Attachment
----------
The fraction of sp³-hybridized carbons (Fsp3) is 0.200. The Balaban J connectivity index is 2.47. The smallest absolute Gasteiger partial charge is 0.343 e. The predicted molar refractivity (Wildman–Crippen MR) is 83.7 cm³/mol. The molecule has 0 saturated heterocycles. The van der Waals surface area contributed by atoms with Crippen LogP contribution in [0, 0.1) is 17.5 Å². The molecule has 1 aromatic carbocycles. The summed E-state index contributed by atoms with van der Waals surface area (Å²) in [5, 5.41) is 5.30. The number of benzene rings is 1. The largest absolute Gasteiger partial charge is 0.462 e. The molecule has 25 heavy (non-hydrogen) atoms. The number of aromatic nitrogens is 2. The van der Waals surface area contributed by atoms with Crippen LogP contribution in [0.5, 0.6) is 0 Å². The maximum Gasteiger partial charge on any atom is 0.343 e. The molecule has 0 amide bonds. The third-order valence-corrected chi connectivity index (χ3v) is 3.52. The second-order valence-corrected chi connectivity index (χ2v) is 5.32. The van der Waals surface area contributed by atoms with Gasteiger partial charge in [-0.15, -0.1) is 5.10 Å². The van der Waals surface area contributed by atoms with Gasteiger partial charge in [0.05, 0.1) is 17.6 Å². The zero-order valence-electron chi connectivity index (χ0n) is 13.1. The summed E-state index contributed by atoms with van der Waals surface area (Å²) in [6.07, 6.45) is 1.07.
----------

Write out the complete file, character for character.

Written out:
The fraction of sp³-hybridized carbons (Fsp3) is 0.200. The Balaban J connectivity index is 2.47. The smallest absolute Gasteiger partial charge is 0.343 e. The predicted molar refractivity (Wildman–Crippen MR) is 83.7 cm³/mol. The molecule has 0 saturated heterocycles. The van der Waals surface area contributed by atoms with Crippen LogP contribution in [0, 0.1) is 17.5 Å². The molecule has 1 aromatic carbocycles. The summed E-state index contributed by atoms with van der Waals surface area (Å²) in [5, 5.41) is 5.30. The number of benzene rings is 1. The largest absolute Gasteiger partial charge is 0.462 e. The molecule has 25 heavy (non-hydrogen) atoms. The number of aromatic nitrogens is 2. The van der Waals surface area contributed by atoms with Crippen LogP contribution in [0.5, 0.6) is 0 Å². The maximum Gasteiger partial charge on any atom is 0.343 e. The molecule has 0 amide bonds. The third-order valence-corrected chi connectivity index (χ3v) is 3.52. The second-order valence-corrected chi connectivity index (χ2v) is 5.32. The van der Waals surface area contributed by atoms with Gasteiger partial charge in [-0.15, -0.1) is 5.10 Å². The van der Waals surface area contributed by atoms with Gasteiger partial charge in [0.05, 0.1) is 17.6 Å². The zero-order valence-electron chi connectivity index (χ0n) is 13.1. The summed E-state index contributed by atoms with van der Waals surface area (Å²) in [6.07, 6.45) is 1.07.